National Poetry Month: A Poem by Exoneree Victor Rosario

By Emma Zack

Victor Rosario before he ran the 2016 NYC Marathon with Team Innocence Project!

In honor of National Poetry Month, today we are featuring a poem titled Inside the Cage, which CPCS Innocence Program (CPCS) and New England Innocence Project (NEIP) exoneree Victor Rosario wrote in 2013 while he was incarcerated for a crime he did not commit.

In 1983, Rosario was convicted of eight counts of murder and one count of arson and was sentenced to life in prison. In 2006, attorney Andrea Petersen began reinvestigating Rosario’s case and eventually involved NEIP and CPCS. In 2012, Lisa Kavanaugh of CPCS and Petersen filed a third motion for a new trial.

In July 2014, Middlesex County Superior Court Judge Kathe Tuttman vacated Rosario’s convictions, granted him a new trial and ordered him free on bond. When the prosecution appealed, the Innocence Project, NEIP, and the Boston College Law School Innocence Program filed an amicus brief insisting that Judge Tuttman’s ruling be upheld. In May 2017, the Massachusetts Supreme Judicial Court affirmed Judge Tuttman’s ruling, and in September 2017, the prosecution dismissed the charges. After 32 years in prison, Victor Rosario was finally free.

If you have a poem about justice that you’d like to share, send it to [email protected] or comment below. We’ll be selecting a number of pieces to share on and on social media this month. Yours might be chosen!


Inside the Cage


Mourning dove moves around,

Hopeless, a wing spreads down

And limp. And the eyes open

Looking for something to eat.


Here I am in this cage.

No water, no food, no one cares

If I die or live!

I want to spread my wings

And fly over the sea.


Over, turn on the wind

Please. Allow it to take

Me under His shadow of love.


My beak is broken

Trying to slide the bolt open

And I am too tired to sing.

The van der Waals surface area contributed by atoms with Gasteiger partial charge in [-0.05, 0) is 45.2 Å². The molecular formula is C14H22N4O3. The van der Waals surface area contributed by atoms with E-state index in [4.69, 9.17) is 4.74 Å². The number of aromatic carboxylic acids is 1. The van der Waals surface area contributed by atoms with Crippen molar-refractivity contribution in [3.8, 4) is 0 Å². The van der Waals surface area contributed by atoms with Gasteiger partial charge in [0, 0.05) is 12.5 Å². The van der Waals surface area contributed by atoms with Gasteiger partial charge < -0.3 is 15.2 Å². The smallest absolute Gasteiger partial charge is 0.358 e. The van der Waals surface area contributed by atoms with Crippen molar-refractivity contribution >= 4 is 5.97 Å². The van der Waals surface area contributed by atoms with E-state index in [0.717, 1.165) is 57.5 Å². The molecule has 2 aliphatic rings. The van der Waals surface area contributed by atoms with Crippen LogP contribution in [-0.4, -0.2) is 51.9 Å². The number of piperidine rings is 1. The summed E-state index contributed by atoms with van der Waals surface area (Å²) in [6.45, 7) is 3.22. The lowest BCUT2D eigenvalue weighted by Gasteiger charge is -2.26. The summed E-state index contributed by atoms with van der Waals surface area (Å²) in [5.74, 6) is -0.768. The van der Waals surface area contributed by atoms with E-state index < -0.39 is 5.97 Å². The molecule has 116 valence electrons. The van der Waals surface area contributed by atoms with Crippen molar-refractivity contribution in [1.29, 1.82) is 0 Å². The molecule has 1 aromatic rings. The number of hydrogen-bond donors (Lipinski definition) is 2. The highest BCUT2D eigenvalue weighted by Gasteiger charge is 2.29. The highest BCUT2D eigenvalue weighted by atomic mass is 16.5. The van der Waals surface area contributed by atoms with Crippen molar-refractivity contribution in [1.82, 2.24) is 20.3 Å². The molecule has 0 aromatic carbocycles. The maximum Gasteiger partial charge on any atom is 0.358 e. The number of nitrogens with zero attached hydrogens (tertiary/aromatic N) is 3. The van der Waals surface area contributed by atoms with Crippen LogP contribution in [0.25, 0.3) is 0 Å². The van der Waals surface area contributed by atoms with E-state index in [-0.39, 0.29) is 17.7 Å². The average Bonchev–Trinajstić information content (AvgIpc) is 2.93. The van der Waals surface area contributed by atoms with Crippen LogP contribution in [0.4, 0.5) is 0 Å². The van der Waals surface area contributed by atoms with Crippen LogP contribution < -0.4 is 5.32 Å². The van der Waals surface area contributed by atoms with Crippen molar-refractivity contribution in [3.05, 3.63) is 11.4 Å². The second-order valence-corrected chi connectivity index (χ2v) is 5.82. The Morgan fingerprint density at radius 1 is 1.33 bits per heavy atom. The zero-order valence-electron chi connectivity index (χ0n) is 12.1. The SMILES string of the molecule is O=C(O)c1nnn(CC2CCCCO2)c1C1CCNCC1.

Set me free, set me free.


Read more about Victor Rosario’s case here.


  1. Linda Glasper

    Every time I see another person freed because of the work of the ” Innocence Project ” I have mixed emotions. Happy/joyous, because seeing even one person who was blessed to get freed makes my heart smile and make me feel like I want to jump up and down to celebrate. Then, after my emotions settle down I get angry/resentful for many reasons. The fact that they are allowed to do people like that with impunity infuriates me. Then, if they’re blessed to find someone who listens, believes, and is willing to help them it takes entirely too long for the process to work for them to obtain their freedom. In the end those responsible are never, or rarely held accountable. They go on to live their lives, retire, and collect checks that the inmates, their families, and friends may have paid in taxes towards those checks. The first ultimate betrayal was being imprisoned when you’re innocent. Then, once you’re released, if you’ve been blessed, they send you back into society with no rehabilitation, no skills, no education, no housing, no jobs, no insurance, and practically financially broke. To make matters worse not all states compensate inmates who have been found to be innocent. Some have to wait long periods of time to receive that compensation or they don’t receive it at all. Now, who’s the worse criminal in this picture ? The article had already had me tearing up, and once I started reading his poem the tears started flowing. Congratulations Mr. V. Rosario. May God grant you good health, love, family, friends, and many more years on this earth. Thank everyone who work with the Innocence Project to help him gain his freedom. God bless all of you.

  2. Rhonda Daniels

    I would like to help my step father he was wrongly accused of raping my mother but on my mothers death bed she told me he didn’t do it he has served 18 years in prison on a life sentence I would like to help set him free can someone please help me . thank u and god bless .

  3. Jill Bertrand

    Blessings on your future, Victor.

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